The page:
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Hecate Enthroned – Embrace of the Godless Aeon

Hecate Enthroned
Embrace of the Godless Aeon
by Erika Kuenstler at 18 February 2019, 4:26 PM

One of the most overshadowed bands of the Black Metal scene in the 1990s is the British band HECATE ENTHRONED, and who have been rather silent over the past few years. However, after a lengthy wait of almost six years, this year sees HECATE ENTHRONED back with their sixth full-length album “Embrace of the Godless Aeon”, epitomized by a meld between old and new. Old in the sense that HECATE ENTHRONED have returned to an older sound of theirs, where harsh rawness is tempered by symphonic sections; and new insofar as Joe Stamps adds a breath of fresh air into the vocals. Stamps brings a versatility to the vocals that had been missing in previous years: from higher screeching all the way down to guttural growls, this range adds new dimensions to HECATE ENTHRONED’s music.

Starting off with instrumental prelude “Ascension”, HECATE ENTHRONED pave the way for the furious deluge of songs that follow. Melodramatic maelstroms of music assault you from all corners. As one might expect from HECATE ENTHRONED, the songs on “Embrace of the Godless Aeon” are rife with hairpin twists and changes in tempo and melody, flawlessly weaving a sonic tapestry that will have your heart soaring in one moment, only to have it plummet into the abyss of darkness in the next. Sarah Jezebel Deva, known for her work with CRADLE OF FILTH, is also featured on “Embrace of the Godless Aeon”, lending her haunting and keening vocals to the album. This come particularly to the fore in “Goddess of Dark Misfits”, where Sarah’s sultry vocals adding a feeling of seductive opulence to the otherwise spitfire song, and add a powerful counter to Stamps’ harsher vocals. At the pinnacle of the album we find “Whispers of the Mountain Ossuary”, with wistful and ethereal keyboards strains giving the song a feeling of uneasy serenity before a darker undertow comes slowly creeping in, with the song waxing and waning between these two extremes. The second half of the album is just as unforgiving, redolent everything from gossamer strains to galloping melodies and complex keyboard arrangements. In the penultimate spot is the grandeur of “Silent Conversations with Distant Stars”, which takes on a more epic tone, with some beautiful interplay between the keyboards and guitars. Closer “Erebus and Terror” on the other hand sees the album closing with a dark and foreboding sound, Sarah’s operatic voice leaving us shrouded in an air of mystery.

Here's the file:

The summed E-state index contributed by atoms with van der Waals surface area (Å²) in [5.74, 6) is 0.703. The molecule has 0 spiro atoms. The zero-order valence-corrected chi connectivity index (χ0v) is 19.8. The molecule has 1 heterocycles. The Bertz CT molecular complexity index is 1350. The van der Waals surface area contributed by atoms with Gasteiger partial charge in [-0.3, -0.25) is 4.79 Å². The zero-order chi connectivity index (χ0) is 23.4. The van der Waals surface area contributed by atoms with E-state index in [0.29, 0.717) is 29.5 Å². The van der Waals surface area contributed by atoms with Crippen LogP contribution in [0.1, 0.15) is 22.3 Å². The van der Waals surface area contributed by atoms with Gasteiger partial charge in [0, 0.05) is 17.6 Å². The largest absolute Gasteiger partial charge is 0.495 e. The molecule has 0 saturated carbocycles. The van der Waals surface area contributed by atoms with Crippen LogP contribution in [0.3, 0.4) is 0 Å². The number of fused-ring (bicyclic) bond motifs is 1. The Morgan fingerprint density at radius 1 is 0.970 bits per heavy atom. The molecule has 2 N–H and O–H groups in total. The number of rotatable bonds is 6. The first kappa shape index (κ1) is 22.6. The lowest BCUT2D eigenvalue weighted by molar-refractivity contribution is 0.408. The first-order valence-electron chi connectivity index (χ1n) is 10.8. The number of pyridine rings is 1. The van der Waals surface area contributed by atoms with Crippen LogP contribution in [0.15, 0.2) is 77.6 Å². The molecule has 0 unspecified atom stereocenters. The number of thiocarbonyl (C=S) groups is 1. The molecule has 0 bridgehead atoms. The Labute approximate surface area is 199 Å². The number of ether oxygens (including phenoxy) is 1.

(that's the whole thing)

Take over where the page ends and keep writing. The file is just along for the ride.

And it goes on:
Overall, “Embrace of the Godless Aeon” is a welcomed change in direction for HECATE ENTHRONED. This album sees the band revisiting their roots without merely producing a rehash of old albums. The mixing of the album is also well done, with the instruments mostly neither overpowering nor being overwhelmed by others, perhaps with the exception of the drums, which are too often in the fore. HECATE ENTHRONED have also managed to create an album that is polished and refined without sacrificing any of their unfettered rawness or chilling atmospheres. However, as with almost all albums, there is some room for niggling. Whilst repetition is a perfect way of building up atmosphere, this does occasionally go overboard. Moreover, it sometimes feels like the band have perhaps been over-creative in the construction of this album, releasing six years’ worth of pent-up creativity in one single go, with the end result that several songs sound like they have had too much packed into them. Don’t get me wrong; the myriad facets of each song are exactly what make them fascinating. But at certain points, the songs have a crowded feel to them, which detracts from the overarching atmosphere. Nevertheless, it is a great album, and is an absolute must for old and new fans alike.

Memorability: 8
Originality: 7
Song-writing: 9
Production: 8

4 Star Rating

Tracklist:
1. Ascension
2. Revelations in Autumn Flame
3. Temples That Breathe
4. Goddess of Dark Misfits
5. Whispers of the Mountain Ossuary
6. Enthrallment
7. The Shuddering Giant
8. Silent Conversations with Distant Stars
9. Erebus and Terror
Lineup:
Nigel - Guitars
Dylan Hughes - Bass
Andy - Guitars
Pete - Keyboards
Gareth Hardy - Drums
Joe Stamps - Vocals
Record Label: M Theory Audio
     


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